Will the dust from the black summer bushfire season ever really settle? Literally yes, of course, but symbolically and emotionally this horrible chapter in Australian history will linger for a long time in difficult to define ways. For some, for instance, the events of the 2019-2020 bushfire season marked a new era of horrific anthropogenic climate change; for others it remains an open wound in their lives, oozing personal loss and trauma.
Several black summer docos are in the can (including Wild Australia: After the Fires, A Fire Inside and Chasing Asylum director Eva Orner’s Burning) but scripted productions can take us to places documentary cannot, using the dramatic properties of performance, narrative and subtext to pursue emotional truth.
Thus: a six-part ABC TV anthology series titled Fires, co-created by Tony Ayres and Belinda Chayko (also the writer) and directed by Michael Rymer, Ana Kokkinos and Kim Mordaunt, helming two episodes apiece. Each story features different albeit occasionally overlapping characters, and is essentially self-contained but bound by a central theme and tone: a kind of cerebral, disaster prestige – more Chernobyl than Greenland, with a distinctively Australian feel.
There are shots you can imagine belonging to end-of-days Hollywood movies, including an aerial composition in episode three (directed by Mordaunt) capturing a traffic buildup on a remote road, with smoke-covered terrain lingering ominously in the distance, as if to say, it’s coming for them. This visually contextualises the situation confronting characters including recovering addict Joel (Mark Leonard Winter) who is coming down off methadone, and trying to persuade the family (Sachin Joab, Anna Lise Phillips and Emil Jayan) giving him a lift to Canberra that they should leave the main road and take a riskier route.
Tash (Eliza Scanlen) and Mott (Hunter Page-Lochard) in Fires. Photograph: Ben King Photographer/ABC TVKey to this scene is a decision – like many in this series – that has potentially huge implications and is unquestionably the stuff of interesting drama. One (also explored in episode three) involves whether local residents of a town potentially in the path of a massive blaze should obey an evacuation order, or stay put and try to save their homes.
Twenty minutes in, a local resident (Anna Torv, recently in The Newsreader) explains to volunteer firefighters Mott (Hunter Page-Lochard) and Tash (Eliza Scanlen) that she will stay put; they are obviously trying to sway her while accepting that it’s her decision. This quietly gripping sequence belongs to an episode directed by Mordaunt with at times almost Hitchcockian flourish, most clearly in visions of birds as harbingers of doom.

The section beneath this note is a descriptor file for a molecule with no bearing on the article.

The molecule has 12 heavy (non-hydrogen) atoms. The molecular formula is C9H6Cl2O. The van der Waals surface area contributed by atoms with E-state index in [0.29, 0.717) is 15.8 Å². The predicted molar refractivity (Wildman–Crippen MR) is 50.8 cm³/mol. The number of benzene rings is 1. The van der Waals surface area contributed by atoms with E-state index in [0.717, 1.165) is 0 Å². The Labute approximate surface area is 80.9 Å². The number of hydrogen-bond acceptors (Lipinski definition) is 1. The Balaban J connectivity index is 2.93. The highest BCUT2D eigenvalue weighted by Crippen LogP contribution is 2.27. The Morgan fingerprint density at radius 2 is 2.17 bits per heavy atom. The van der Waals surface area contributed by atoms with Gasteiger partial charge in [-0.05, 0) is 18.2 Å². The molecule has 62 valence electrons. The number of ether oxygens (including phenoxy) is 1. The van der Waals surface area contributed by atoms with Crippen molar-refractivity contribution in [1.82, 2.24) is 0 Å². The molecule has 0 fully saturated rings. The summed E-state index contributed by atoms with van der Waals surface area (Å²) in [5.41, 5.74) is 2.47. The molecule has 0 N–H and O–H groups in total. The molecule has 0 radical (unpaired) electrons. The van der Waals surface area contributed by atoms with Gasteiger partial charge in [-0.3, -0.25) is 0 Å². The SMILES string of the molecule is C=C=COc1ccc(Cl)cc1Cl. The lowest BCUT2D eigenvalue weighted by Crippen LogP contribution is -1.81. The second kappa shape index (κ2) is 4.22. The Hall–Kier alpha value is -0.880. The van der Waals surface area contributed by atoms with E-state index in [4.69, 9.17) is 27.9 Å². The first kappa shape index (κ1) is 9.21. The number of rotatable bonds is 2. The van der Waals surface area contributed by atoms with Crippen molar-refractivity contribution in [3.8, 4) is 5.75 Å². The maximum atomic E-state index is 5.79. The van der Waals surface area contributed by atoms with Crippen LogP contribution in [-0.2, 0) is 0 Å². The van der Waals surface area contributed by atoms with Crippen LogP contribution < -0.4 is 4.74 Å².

In the above exchange, viewers are likely to side with Mott and Tash, having already experienced the fires up close with them in the first episode. A climactic stretch – almost certainly inspired by terrifying, real life footage that emerged from the black summer fires – captures them inside a fire truck moving through hell on earth, an eerily realistic sequence full of blazes and sparks and scaffolding of terrible intensity.
It’s the debut episode showstopper, inserted into a “one day in the life of” narrative emphasising that ordinary existence has been interrupted. Not one but two sequences show the principal pair frolicking around in a body of water, the second unnecessary because we get the point the first time: that an impending catastrophe will eclipse their idyllic experience and disrupt everything.
Brooke (Taylor Ferguson) Duncan (Richard Roxburgh) and Kath (Miranda Otto). Photograph: Ben King Photographer/ABC TVThe most surprising part of this episode is how relaxed the pace is, especially given the show’s anthology format, which generally lends itself better to a snappier, more disciplined narrative style. The drifting, moody quality of Fires occasionally hits brief flat spots but comes together tonally very well, often with a climbing quality: a gradual terrible crescendo.
The second episode (directed by Kokkinos) is a heart-wrencher, with the best performances of the three episodes I’ve seen so far, and the meatiest characters. Dairy farmers Kath (Miranda Otto) and Duncan (Richard Roxburgh) return to their property post-fire, seeing charred cattle – some dead, others needing to be euthanised – and the rubble where their home once stood.
They stay in the cottage of their son’s fiancé Brooke (Taylor Ferguson), where hot emotions simmer beneath the surface, initially dormant but ready to rise. Rise indeed they do, softly but painfully brought out by the performances, the string section of Cornel Wilczek’s score, and Bonnie Elliott’s cinematography, until eventually the emotions have overwhelmed everybody – leaving us, like the characters, in a state of tense, uncomfortable melancholia.
In this episode particularly, complex deep-seated conflict takes place in front of a background of environmental devastation. The literal apocalypse has ended – the fires turned to ash, rubble, ruin – but the personal and psychological one has just begun. More broadly, the series makes a compelling argument that the entire emphasis of disaster movies was wrong to begin with: that the potential for truly great drama lies less in the immediate impact of catastrophic events than in the aftermath.